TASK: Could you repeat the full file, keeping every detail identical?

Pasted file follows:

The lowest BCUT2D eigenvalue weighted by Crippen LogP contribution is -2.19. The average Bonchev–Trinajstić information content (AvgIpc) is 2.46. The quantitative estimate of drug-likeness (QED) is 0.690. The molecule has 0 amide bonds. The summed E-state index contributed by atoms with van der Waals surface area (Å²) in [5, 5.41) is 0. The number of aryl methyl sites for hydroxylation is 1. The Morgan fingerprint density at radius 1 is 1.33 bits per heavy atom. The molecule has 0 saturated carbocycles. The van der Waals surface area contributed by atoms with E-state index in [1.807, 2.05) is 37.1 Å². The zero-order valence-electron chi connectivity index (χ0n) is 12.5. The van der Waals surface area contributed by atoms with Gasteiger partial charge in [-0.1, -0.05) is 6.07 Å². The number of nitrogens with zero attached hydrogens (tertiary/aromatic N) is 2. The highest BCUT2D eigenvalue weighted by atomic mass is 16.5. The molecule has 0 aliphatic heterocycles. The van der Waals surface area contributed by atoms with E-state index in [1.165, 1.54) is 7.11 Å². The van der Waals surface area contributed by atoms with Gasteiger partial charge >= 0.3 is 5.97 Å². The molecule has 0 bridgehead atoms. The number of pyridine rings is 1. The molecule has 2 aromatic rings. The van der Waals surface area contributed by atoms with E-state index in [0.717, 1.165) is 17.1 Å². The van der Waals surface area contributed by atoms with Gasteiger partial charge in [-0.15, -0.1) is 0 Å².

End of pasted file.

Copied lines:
The lowest BCUT2D eigenvalue weighted by Crippen LogP contribution is -2.19. The average Bonchev–Trinajstić information content (AvgIpc) is 2.46. The quantitative estimate of drug-likeness (QED) is 0.690. The molecule has 0 amide bonds. The summed E-state index contributed by atoms with van der Waals surface area (Å²) in [5, 5.41) is 0. The number of aryl methyl sites for hydroxylation is 1. The Morgan fingerprint density at radius 1 is 1.33 bits per heavy atom. The molecule has 0 saturated carbocycles. The van der Waals surface area contributed by atoms with E-state index in [1.807, 2.05) is 37.1 Å². The zero-order valence-electron chi connectivity index (χ0n) is 12.5. The van der Waals surface area contributed by atoms with Gasteiger partial charge in [-0.1, -0.05) is 6.07 Å². The number of nitrogens with zero attached hydrogens (tertiary/aromatic N) is 2. The highest BCUT2D eigenvalue weighted by atomic mass is 16.5. The molecule has 0 aliphatic heterocycles. The van der Waals surface area contributed by atoms with E-state index in [1.165, 1.54) is 7.11 Å². The van der Waals surface area contributed by atoms with Gasteiger partial charge >= 0.3 is 5.97 Å². The molecule has 0 bridgehead atoms. The number of pyridine rings is 1. The molecule has 2 aromatic rings. The van der Waals surface area contributed by atoms with E-state index in [0.717, 1.165) is 17.1 Å². The van der Waals surface area contributed by atoms with Gasteiger partial charge in [-0.15, -0.1) is 0 Å².